Cities Seek to Disrupt State’s Environmental Agenda

Cities Seek to Disrupt State’s Environmental Agenda


On Monday, August 5, 2019, the Inland Empire Economic Partnership and Californians for Balanced Energy Solutions, joined representatives from more than twenty cities to advocate for more inclusive and balanced energy policies in California.   Over twenty cities in the Inland Empire recently passed resolutions supporting inclusive energy policies, in response to state agencies’ moves to eliminate the use of natural gas in the state.   The cities say they want fair policies for residents that keep utility bills affordable, maintain energy reliability, and preserve consumer choice.  Most of them argue keeping bills affordable is a primary consideration and although there are thousands of residents also concerned about the region’s poor air quality, there was little discussion regarding the relationship between natural gas, oil industry activities and public health.  About 90 percent of homes in Central and Southern California use natural gas for home space and water heating or cooking, and studies show that consumers favor natural gas for those uses because it is more affordable than electricity. However, Riverside and San Bernardino continue to have some of the worst air quality in the nation whether considering ozone or particulate pollution.  “Riverside County needs effective and affordable energy policies that address air quality, reliability affordability,” said Kevin Jeffries, Riverside County Supervisor 1st District. “An inclusive approach that uses clean, safe, and affordable energy is critical. That does not exclude the use of natural gas in homes and businesses, which our residents prefer.”   Experts report that natural gas and oil industry activities add to the ozone in general as do rising temperatures that scientists say are contributing to wildfires which also increase ozone and particulate pollution. The last three years have been the warmest years on record and the area’s air quality has received an F three years in a row. This may partly explain state moves to eliminate the use of natural gas in the state. County and business officials noted that renewable natural gas is a more affordable and less disruptive alternative that would meet California’s climate goals. By replacing just 20 percent of California’s natural gas supply with renewable natural gas (RNG) produced from emissions at landfills, wastewater, farms, and treatment plants, the state would reduce emissions equal to converting 100 percent of buildings to run on more expensive electric-only energy by 2030.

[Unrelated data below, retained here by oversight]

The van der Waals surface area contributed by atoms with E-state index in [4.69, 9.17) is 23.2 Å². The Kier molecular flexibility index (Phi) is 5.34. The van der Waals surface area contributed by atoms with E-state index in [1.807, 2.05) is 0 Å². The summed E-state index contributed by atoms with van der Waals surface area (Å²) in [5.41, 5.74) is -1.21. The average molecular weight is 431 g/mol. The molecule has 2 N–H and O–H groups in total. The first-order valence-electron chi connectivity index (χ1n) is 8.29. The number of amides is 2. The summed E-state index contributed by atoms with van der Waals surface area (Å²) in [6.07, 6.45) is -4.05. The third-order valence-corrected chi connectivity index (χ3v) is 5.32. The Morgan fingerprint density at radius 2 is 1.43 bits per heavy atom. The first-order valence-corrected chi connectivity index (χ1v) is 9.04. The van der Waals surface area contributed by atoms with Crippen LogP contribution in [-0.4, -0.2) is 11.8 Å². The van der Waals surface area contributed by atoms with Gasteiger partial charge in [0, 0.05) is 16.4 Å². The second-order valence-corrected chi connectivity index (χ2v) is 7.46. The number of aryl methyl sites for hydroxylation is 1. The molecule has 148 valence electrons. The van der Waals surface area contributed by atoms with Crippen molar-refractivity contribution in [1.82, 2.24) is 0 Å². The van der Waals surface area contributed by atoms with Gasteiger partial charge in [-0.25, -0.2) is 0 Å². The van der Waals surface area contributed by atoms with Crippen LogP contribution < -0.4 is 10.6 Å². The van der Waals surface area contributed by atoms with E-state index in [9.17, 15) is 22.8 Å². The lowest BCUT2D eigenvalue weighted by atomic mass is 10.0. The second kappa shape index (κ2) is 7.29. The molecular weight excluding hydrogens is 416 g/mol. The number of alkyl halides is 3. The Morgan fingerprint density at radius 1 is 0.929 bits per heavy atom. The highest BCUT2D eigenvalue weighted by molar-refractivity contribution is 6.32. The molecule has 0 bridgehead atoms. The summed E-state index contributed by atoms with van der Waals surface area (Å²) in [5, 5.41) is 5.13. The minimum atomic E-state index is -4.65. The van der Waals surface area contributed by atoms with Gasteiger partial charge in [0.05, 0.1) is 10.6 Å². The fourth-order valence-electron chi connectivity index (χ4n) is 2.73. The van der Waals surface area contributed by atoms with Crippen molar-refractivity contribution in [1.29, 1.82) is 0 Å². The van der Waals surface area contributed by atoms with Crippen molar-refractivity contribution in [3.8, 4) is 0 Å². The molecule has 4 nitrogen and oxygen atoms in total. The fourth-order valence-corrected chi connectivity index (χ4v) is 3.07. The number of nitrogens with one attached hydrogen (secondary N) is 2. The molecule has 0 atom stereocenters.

Header Photo: Kevin Jefferies, Riverside CountySupervisor 1st District

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